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2 of 2 people found the following review helpful
5.0 out of 5 stars Well worth the money
Having read the last three issues I would have no hesitation in recommending this to any reader. At one fifty an issue it's a bargain
Published on 19 Dec 2011 by P. Carter

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35 of 36 people found the following review helpful
1.0 out of 5 stars Kindle edition could be so much better
If I were reviewing the print version of the TLS I would give it five stars for its stimulating, erudite, and eclectic content.

However, the Kindle edition has a number of problems:

There are numerous formatting errors, several in almost every article. These include missing hyphens which cause run-on words, missing spaces, and other typos. For...
Published on 24 Sep 2011 by Eleanor


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35 of 36 people found the following review helpful
1.0 out of 5 stars Kindle edition could be so much better, 24 Sep 2011
By 
Eleanor (Oxford, England) - See all my reviews
(TOP 500 REVIEWER)   
This review is from: The Times Literary Supplement (Kindle Edition)
If I were reviewing the print version of the TLS I would give it five stars for its stimulating, erudite, and eclectic content.

However, the Kindle edition has a number of problems:

There are numerous formatting errors, several in almost every article. These include missing hyphens which cause run-on words, missing spaces, and other typos. For example it took me a while to work out what the Terry Eagleton book ONEVIL was actually called [a recent example is "The Iron Road" becoming THEIR ONROAD]. Letters with circumflexes, etc., are not converted properly so Eastern European names in particular are often mangled.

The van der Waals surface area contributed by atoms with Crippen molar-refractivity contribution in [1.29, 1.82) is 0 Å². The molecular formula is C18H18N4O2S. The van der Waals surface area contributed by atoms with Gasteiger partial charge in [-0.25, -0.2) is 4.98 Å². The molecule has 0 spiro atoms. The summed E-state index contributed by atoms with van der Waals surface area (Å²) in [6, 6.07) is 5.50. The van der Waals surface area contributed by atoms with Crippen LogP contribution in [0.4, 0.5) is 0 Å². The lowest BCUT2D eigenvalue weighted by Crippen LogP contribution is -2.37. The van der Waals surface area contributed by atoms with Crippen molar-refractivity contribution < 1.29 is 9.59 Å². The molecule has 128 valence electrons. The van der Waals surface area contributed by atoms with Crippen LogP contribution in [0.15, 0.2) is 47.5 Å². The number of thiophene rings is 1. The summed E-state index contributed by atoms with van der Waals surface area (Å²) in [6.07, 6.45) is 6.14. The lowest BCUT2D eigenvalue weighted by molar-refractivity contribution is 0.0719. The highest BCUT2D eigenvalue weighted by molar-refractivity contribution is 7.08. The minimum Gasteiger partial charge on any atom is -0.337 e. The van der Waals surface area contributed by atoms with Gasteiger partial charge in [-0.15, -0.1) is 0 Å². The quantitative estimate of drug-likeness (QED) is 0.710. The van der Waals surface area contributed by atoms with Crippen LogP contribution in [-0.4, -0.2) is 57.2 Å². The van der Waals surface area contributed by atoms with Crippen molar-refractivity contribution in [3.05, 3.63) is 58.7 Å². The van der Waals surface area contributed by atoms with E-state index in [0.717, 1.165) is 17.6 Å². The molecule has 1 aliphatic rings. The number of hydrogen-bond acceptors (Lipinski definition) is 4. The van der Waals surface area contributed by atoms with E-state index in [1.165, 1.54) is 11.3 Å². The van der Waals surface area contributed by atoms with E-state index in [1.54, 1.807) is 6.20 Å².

The title of the book under review is sometimes missing. If you're lucky, it will be repeated in the review itself, otherwise you're on your own. The names of authors and reviewers often aren't consistently distinguished and will swap position from review to review. So unless the author's or reviewer's name is a familiar one, you have to wait for a mention in the text to work out which is which.

Large chunks of quoted text aren't marked as such, e.g. by indentation; therefore it's often difficult to work out whether one is reading a reviewer or a quoted author. Italics also aren't reproduced which is particularly irritating if the reviewer has written 'my emphasis' or 'italics added'.

Finally none of the pictures in the print edition are included (unlike in the Kindle edition of the New York Review of Books or London Review of Books, for example). Even black and white pictures would greatly enhance the articles.

[15/09/2013 Two years on, nothing has changed, so I've changed my rating from three stars to one. This week, on top of everything else, all the 'j's were capitalized, leading to words such as 'BenJamin', 'enJoyable', etc.]
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2 of 2 people found the following review helpful
5.0 out of 5 stars Well worth the money, 19 Dec 2011
By 
P. Carter "Paul Carter" (Edinburgh) - See all my reviews